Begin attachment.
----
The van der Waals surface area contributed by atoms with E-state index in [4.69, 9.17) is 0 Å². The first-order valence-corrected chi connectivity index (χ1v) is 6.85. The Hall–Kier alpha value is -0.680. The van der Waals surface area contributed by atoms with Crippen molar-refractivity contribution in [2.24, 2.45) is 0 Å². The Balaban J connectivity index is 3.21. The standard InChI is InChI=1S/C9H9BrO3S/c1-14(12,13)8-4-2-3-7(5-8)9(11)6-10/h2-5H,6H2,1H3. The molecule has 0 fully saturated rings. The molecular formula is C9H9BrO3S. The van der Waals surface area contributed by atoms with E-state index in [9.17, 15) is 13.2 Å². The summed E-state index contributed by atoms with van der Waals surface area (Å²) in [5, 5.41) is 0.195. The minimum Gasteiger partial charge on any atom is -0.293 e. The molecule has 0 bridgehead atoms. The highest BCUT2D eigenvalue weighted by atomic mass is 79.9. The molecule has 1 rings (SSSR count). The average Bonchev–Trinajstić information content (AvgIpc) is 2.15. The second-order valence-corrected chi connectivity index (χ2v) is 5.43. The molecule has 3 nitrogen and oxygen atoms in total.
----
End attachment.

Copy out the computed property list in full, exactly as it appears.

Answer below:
The van der Waals surface area contributed by atoms with E-state index in [4.69, 9.17) is 0 Å². The first-order valence-corrected chi connectivity index (χ1v) is 6.85. The Hall–Kier alpha value is -0.680. The van der Waals surface area contributed by atoms with Crippen molar-refractivity contribution in [2.24, 2.45) is 0 Å². The Balaban J connectivity index is 3.21. The standard InChI is InChI=1S/C9H9BrO3S/c1-14(12,13)8-4-2-3-7(5-8)9(11)6-10/h2-5H,6H2,1H3. The molecule has 0 fully saturated rings. The molecular formula is C9H9BrO3S. The van der Waals surface area contributed by atoms with E-state index in [9.17, 15) is 13.2 Å². The summed E-state index contributed by atoms with van der Waals surface area (Å²) in [5, 5.41) is 0.195. The minimum Gasteiger partial charge on any atom is -0.293 e. The molecule has 0 bridgehead atoms. The highest BCUT2D eigenvalue weighted by atomic mass is 79.9. The molecule has 1 rings (SSSR count). The average Bonchev–Trinajstić information content (AvgIpc) is 2.15. The second-order valence-corrected chi connectivity index (χ2v) is 5.43. The molecule has 3 nitrogen and oxygen atoms in total.